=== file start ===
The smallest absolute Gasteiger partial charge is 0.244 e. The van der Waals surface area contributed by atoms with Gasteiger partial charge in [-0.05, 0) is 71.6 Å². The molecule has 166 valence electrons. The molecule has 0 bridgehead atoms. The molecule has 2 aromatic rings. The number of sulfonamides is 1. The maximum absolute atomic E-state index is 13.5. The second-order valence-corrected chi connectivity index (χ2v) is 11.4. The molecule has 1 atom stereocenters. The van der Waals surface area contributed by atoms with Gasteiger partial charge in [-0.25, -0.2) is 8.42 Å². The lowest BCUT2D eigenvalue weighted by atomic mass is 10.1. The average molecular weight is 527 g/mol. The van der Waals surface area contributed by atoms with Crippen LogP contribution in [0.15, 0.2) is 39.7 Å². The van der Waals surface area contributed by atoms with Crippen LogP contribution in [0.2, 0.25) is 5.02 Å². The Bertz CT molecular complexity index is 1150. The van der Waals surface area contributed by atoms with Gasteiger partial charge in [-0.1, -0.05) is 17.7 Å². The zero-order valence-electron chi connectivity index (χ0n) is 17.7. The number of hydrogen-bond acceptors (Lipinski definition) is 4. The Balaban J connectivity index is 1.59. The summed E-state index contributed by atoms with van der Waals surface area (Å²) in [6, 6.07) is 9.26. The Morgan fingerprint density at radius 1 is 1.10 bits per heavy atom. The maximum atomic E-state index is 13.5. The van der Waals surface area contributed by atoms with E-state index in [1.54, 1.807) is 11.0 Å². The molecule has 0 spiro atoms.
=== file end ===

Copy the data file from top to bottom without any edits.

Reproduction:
The smallest absolute Gasteiger partial charge is 0.244 e. The van der Waals surface area contributed by atoms with Gasteiger partial charge in [-0.05, 0) is 71.6 Å². The molecule has 166 valence electrons. The molecule has 0 bridgehead atoms. The molecule has 2 aromatic rings. The number of sulfonamides is 1. The maximum absolute atomic E-state index is 13.5. The second-order valence-corrected chi connectivity index (χ2v) is 11.4. The molecule has 1 atom stereocenters. The van der Waals surface area contributed by atoms with Gasteiger partial charge in [-0.25, -0.2) is 8.42 Å². The lowest BCUT2D eigenvalue weighted by atomic mass is 10.1. The average molecular weight is 527 g/mol. The van der Waals surface area contributed by atoms with Crippen LogP contribution in [0.15, 0.2) is 39.7 Å². The van der Waals surface area contributed by atoms with Crippen LogP contribution in [0.2, 0.25) is 5.02 Å². The Bertz CT molecular complexity index is 1150. The van der Waals surface area contributed by atoms with Gasteiger partial charge in [-0.1, -0.05) is 17.7 Å². The zero-order valence-electron chi connectivity index (χ0n) is 17.7. The number of hydrogen-bond acceptors (Lipinski definition) is 4. The Balaban J connectivity index is 1.59. The summed E-state index contributed by atoms with van der Waals surface area (Å²) in [6, 6.07) is 9.26. The Morgan fingerprint density at radius 1 is 1.10 bits per heavy atom. The maximum atomic E-state index is 13.5. The van der Waals surface area contributed by atoms with E-state index in [1.54, 1.807) is 11.0 Å². The molecule has 0 spiro atoms.